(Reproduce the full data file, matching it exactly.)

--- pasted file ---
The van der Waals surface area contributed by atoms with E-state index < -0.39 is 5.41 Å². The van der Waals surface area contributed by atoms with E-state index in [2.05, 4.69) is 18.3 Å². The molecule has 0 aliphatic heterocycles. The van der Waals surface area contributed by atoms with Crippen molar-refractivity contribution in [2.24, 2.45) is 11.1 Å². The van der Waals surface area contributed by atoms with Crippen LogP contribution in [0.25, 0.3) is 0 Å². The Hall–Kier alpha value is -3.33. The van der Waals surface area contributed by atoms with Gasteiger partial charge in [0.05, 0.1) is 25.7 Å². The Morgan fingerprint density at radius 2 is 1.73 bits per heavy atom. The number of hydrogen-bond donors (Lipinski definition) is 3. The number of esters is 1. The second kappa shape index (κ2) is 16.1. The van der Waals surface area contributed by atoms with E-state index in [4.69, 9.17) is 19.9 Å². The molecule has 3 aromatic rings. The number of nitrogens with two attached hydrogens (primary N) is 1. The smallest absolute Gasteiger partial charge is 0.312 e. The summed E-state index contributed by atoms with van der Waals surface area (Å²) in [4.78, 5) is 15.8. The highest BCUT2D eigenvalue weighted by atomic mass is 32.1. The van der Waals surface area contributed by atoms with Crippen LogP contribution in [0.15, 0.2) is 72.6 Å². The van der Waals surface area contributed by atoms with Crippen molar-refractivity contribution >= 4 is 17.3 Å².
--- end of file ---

The van der Waals surface area contributed by atoms with E-state index < -0.39 is 5.41 Å². The van der Waals surface area contributed by atoms with E-state index in [2.05, 4.69) is 18.3 Å². The molecule has 0 aliphatic heterocycles. The van der Waals surface area contributed by atoms with Crippen molar-refractivity contribution in [2.24, 2.45) is 11.1 Å². The van der Waals surface area contributed by atoms with Crippen LogP contribution in [0.25, 0.3) is 0 Å². The Hall–Kier alpha value is -3.33. The van der Waals surface area contributed by atoms with Gasteiger partial charge in [0.05, 0.1) is 25.7 Å². The Morgan fingerprint density at radius 2 is 1.73 bits per heavy atom. The number of hydrogen-bond donors (Lipinski definition) is 3. The number of esters is 1. The second kappa shape index (κ2) is 16.1. The van der Waals surface area contributed by atoms with E-state index in [4.69, 9.17) is 19.9 Å². The molecule has 3 aromatic rings. The number of nitrogens with two attached hydrogens (primary N) is 1. The smallest absolute Gasteiger partial charge is 0.312 e. The summed E-state index contributed by atoms with van der Waals surface area (Å²) in [4.78, 5) is 15.8. The highest BCUT2D eigenvalue weighted by atomic mass is 32.1. The van der Waals surface area contributed by atoms with Crippen LogP contribution in [0.15, 0.2) is 72.6 Å². The van der Waals surface area contributed by atoms with Crippen molar-refractivity contribution >= 4 is 17.3 Å².